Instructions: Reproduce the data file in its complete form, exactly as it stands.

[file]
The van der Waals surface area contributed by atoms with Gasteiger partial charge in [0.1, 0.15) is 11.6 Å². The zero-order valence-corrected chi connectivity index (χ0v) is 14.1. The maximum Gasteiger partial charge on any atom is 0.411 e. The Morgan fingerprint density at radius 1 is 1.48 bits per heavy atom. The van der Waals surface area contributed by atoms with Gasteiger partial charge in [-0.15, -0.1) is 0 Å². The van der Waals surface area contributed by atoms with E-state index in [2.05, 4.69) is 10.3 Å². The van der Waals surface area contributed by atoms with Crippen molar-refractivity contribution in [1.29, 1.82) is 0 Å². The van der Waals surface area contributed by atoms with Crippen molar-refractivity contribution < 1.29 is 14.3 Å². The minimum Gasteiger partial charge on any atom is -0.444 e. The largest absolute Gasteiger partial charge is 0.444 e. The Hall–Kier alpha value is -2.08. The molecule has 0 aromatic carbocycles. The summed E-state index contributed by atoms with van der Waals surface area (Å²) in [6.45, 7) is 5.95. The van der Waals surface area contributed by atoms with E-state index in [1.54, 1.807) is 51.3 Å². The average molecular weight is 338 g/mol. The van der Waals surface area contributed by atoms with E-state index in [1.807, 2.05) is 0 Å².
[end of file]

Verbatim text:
The van der Waals surface area contributed by atoms with Gasteiger partial charge in [0.1, 0.15) is 11.6 Å². The zero-order valence-corrected chi connectivity index (χ0v) is 14.1. The maximum Gasteiger partial charge on any atom is 0.411 e. The Morgan fingerprint density at radius 1 is 1.48 bits per heavy atom. The van der Waals surface area contributed by atoms with Gasteiger partial charge in [-0.15, -0.1) is 0 Å². The van der Waals surface area contributed by atoms with E-state index in [2.05, 4.69) is 10.3 Å². The van der Waals surface area contributed by atoms with Crippen molar-refractivity contribution in [1.29, 1.82) is 0 Å². The van der Waals surface area contributed by atoms with Crippen molar-refractivity contribution < 1.29 is 14.3 Å². The minimum Gasteiger partial charge on any atom is -0.444 e. The largest absolute Gasteiger partial charge is 0.444 e. The Hall–Kier alpha value is -2.08. The molecule has 0 aromatic carbocycles. The summed E-state index contributed by atoms with van der Waals surface area (Å²) in [6.45, 7) is 5.95. The van der Waals surface area contributed by atoms with E-state index in [1.54, 1.807) is 51.3 Å². The average molecular weight is 338 g/mol. The van der Waals surface area contributed by atoms with E-state index in [1.807, 2.05) is 0 Å².